But maybe Bucky’s greatest tell is in the very beginning, when he first addresses Steve at all.  Because when Steve asks Bucky if he knows him, Bucky’s response gives him away:

“You’re Steve, right?  I read about you in a museum.”

A pretty good cover, sure…except, when was the last time a museum – indeed, when was the last time anyone in the 21st century at all — thought to acknowledge “Captain America,” as “Steve?”

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In contrast, the brief scene following Zemo’s triggering of Bucky back into the Winter Soldier marks what is almost certainly the most intimate moment between Steve and Bucky during the movie proper.  But there are two things here that make this scene particularly telling.  The first, and one that I don’t think we’re paying enough attention to, is that Bucky is still pretty clearly dazed here — his mannerisms and speech are fairly hazy and perhaps even a little disoriented until Sam steps in, still angry, at which point the fog clears and he realizes what’s actually happened, how much Steve isn’t telling him and how he likely got in the can-opener in the first place.  But this brief conversation takes place before then.  As such, this is the only time in the entire movie that Bucky talks to Steve while his guard is down.  And his immediate response, upon seeing Steve without being on the defense, in perpetual fight-or-flight?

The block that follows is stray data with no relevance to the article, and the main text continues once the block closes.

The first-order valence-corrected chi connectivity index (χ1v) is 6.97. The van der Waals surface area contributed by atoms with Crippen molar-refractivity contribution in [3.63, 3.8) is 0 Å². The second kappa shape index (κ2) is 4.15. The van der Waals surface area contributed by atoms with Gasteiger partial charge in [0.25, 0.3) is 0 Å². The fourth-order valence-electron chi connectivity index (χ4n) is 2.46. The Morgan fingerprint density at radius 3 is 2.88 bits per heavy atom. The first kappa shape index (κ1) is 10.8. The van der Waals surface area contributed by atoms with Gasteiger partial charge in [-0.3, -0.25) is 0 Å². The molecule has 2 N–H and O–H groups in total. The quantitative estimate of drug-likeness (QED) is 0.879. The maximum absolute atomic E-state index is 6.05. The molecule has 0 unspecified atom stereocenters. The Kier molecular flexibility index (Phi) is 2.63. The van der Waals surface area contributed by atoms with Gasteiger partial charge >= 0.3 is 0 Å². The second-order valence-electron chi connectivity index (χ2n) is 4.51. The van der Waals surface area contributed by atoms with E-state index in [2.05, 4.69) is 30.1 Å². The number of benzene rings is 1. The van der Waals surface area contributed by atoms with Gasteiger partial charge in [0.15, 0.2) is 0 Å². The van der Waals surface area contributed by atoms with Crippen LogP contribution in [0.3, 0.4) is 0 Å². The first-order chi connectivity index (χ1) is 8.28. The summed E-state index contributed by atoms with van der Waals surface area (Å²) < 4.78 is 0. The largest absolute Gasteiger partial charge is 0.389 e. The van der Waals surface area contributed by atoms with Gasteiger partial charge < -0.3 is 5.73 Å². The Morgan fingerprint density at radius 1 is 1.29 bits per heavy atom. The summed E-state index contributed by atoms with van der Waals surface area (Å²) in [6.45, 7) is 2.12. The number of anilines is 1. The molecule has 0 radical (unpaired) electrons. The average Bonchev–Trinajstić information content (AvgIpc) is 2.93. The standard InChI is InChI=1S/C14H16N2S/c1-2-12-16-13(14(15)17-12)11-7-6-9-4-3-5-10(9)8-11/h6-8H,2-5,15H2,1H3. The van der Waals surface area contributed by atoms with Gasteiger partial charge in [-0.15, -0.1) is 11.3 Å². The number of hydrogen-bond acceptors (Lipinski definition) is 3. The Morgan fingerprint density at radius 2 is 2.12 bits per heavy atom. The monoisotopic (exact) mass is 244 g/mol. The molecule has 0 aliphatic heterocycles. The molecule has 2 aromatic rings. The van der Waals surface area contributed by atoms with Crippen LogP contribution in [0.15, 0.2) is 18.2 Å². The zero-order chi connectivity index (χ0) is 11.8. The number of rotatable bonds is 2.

Adoration.  Plain and simple.  He remembers Steve, but he remembers his Steve: he remembers Sarah Rogers; he remembers the little guy who stuffed his shoes with newspapers.  It’s hardly surprising that Steve looks like he’s going to cry here, particularly when you juxtapose it with his last attempt to get Bucky to admit to knowing him, in which he kept insisting Steve was “that guy from the museum:” deflecting back to the impersonal; back to Captain America.  Steve tells him he’s lying, then; he repeats a similar statement here, effectively calling Bucky’s bluff with, “you can’t read about that in a museum.”